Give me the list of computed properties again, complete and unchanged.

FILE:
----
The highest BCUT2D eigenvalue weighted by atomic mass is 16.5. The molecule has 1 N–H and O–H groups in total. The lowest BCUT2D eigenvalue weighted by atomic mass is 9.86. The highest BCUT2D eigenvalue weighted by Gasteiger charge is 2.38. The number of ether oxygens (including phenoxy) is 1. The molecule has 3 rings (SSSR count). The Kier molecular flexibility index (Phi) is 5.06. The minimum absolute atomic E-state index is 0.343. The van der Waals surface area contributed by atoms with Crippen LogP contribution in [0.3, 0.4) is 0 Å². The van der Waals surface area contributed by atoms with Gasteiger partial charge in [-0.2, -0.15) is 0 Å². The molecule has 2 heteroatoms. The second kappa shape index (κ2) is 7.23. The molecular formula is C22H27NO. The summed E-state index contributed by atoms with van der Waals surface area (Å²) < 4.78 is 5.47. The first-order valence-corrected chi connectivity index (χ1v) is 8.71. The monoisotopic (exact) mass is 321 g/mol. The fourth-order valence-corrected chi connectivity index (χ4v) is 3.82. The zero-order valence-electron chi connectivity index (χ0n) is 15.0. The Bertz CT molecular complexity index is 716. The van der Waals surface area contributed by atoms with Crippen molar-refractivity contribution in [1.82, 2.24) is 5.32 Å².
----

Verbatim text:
The highest BCUT2D eigenvalue weighted by atomic mass is 16.5. The molecule has 1 N–H and O–H groups in total. The lowest BCUT2D eigenvalue weighted by atomic mass is 9.86. The highest BCUT2D eigenvalue weighted by Gasteiger charge is 2.38. The number of ether oxygens (including phenoxy) is 1. The molecule has 3 rings (SSSR count). The Kier molecular flexibility index (Phi) is 5.06. The minimum absolute atomic E-state index is 0.343. The van der Waals surface area contributed by atoms with Crippen LogP contribution in [0.3, 0.4) is 0 Å². The van der Waals surface area contributed by atoms with Gasteiger partial charge in [-0.2, -0.15) is 0 Å². The molecule has 2 heteroatoms. The second kappa shape index (κ2) is 7.23. The molecular formula is C22H27NO. The summed E-state index contributed by atoms with van der Waals surface area (Å²) < 4.78 is 5.47. The first-order valence-corrected chi connectivity index (χ1v) is 8.71. The monoisotopic (exact) mass is 321 g/mol. The fourth-order valence-corrected chi connectivity index (χ4v) is 3.82. The zero-order valence-electron chi connectivity index (χ0n) is 15.0. The Bertz CT molecular complexity index is 716. The van der Waals surface area contributed by atoms with Crippen molar-refractivity contribution in [1.82, 2.24) is 5.32 Å².